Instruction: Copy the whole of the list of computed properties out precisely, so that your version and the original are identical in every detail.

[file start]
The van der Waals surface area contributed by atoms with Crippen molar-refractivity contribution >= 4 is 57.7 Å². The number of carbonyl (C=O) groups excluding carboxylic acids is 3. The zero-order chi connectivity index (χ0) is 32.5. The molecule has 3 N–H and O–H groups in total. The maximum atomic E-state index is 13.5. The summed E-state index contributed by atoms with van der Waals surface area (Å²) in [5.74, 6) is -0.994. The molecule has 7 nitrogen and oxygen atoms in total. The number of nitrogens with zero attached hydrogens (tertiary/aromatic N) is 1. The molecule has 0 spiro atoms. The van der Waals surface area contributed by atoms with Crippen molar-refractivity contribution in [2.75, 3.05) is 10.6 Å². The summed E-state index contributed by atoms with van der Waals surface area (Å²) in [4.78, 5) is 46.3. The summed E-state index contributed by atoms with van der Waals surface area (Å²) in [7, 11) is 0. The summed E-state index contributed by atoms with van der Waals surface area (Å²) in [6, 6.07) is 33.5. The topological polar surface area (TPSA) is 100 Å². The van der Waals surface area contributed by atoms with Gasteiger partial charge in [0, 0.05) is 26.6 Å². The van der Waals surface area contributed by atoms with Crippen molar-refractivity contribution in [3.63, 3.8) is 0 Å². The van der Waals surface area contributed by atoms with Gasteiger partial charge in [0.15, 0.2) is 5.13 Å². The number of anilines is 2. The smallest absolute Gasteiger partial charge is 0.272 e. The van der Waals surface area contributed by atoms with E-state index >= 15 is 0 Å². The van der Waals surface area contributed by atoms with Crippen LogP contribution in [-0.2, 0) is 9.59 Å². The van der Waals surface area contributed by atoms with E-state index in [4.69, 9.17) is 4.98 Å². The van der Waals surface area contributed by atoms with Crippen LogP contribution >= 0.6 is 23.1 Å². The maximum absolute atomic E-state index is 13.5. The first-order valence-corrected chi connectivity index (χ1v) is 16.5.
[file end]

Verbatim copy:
The van der Waals surface area contributed by atoms with Crippen molar-refractivity contribution >= 4 is 57.7 Å². The number of carbonyl (C=O) groups excluding carboxylic acids is 3. The zero-order chi connectivity index (χ0) is 32.5. The molecule has 3 N–H and O–H groups in total. The maximum atomic E-state index is 13.5. The summed E-state index contributed by atoms with van der Waals surface area (Å²) in [5.74, 6) is -0.994. The molecule has 7 nitrogen and oxygen atoms in total. The number of nitrogens with zero attached hydrogens (tertiary/aromatic N) is 1. The molecule has 0 spiro atoms. The van der Waals surface area contributed by atoms with Crippen molar-refractivity contribution in [2.75, 3.05) is 10.6 Å². The summed E-state index contributed by atoms with van der Waals surface area (Å²) in [4.78, 5) is 46.3. The summed E-state index contributed by atoms with van der Waals surface area (Å²) in [7, 11) is 0. The summed E-state index contributed by atoms with van der Waals surface area (Å²) in [6, 6.07) is 33.5. The topological polar surface area (TPSA) is 100 Å². The van der Waals surface area contributed by atoms with Gasteiger partial charge in [0, 0.05) is 26.6 Å². The van der Waals surface area contributed by atoms with Crippen molar-refractivity contribution in [3.63, 3.8) is 0 Å². The van der Waals surface area contributed by atoms with Gasteiger partial charge in [0.15, 0.2) is 5.13 Å². The number of anilines is 2. The smallest absolute Gasteiger partial charge is 0.272 e. The van der Waals surface area contributed by atoms with E-state index >= 15 is 0 Å². The van der Waals surface area contributed by atoms with Crippen LogP contribution in [-0.2, 0) is 9.59 Å². The van der Waals surface area contributed by atoms with E-state index in [4.69, 9.17) is 4.98 Å². The van der Waals surface area contributed by atoms with Crippen LogP contribution >= 0.6 is 23.1 Å². The maximum absolute atomic E-state index is 13.5. The first-order valence-corrected chi connectivity index (χ1v) is 16.5.